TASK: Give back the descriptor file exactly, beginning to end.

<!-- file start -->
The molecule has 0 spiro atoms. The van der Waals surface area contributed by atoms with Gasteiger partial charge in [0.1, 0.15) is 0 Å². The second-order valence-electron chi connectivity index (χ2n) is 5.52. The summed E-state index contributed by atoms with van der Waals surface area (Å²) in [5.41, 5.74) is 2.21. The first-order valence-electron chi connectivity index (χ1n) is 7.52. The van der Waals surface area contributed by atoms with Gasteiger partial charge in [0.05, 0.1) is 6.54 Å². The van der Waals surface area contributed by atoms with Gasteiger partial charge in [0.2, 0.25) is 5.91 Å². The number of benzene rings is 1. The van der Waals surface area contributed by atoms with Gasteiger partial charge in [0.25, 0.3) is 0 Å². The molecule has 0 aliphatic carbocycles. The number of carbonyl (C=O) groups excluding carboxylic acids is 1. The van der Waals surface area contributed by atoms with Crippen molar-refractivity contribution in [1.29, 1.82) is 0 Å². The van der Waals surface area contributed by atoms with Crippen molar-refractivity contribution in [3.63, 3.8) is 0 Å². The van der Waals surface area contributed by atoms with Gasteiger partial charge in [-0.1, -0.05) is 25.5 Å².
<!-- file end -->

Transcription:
The molecule has 0 spiro atoms. The van der Waals surface area contributed by atoms with Gasteiger partial charge in [0.1, 0.15) is 0 Å². The second-order valence-electron chi connectivity index (χ2n) is 5.52. The summed E-state index contributed by atoms with van der Waals surface area (Å²) in [5.41, 5.74) is 2.21. The first-order valence-electron chi connectivity index (χ1n) is 7.52. The van der Waals surface area contributed by atoms with Gasteiger partial charge in [0.05, 0.1) is 6.54 Å². The van der Waals surface area contributed by atoms with Gasteiger partial charge in [0.2, 0.25) is 5.91 Å². The number of benzene rings is 1. The van der Waals surface area contributed by atoms with Gasteiger partial charge in [0.25, 0.3) is 0 Å². The molecule has 0 aliphatic carbocycles. The number of carbonyl (C=O) groups excluding carboxylic acids is 1. The van der Waals surface area contributed by atoms with Crippen molar-refractivity contribution in [1.29, 1.82) is 0 Å². The van der Waals surface area contributed by atoms with Crippen molar-refractivity contribution in [3.63, 3.8) is 0 Å². The van der Waals surface area contributed by atoms with Gasteiger partial charge in [-0.1, -0.05) is 25.5 Å².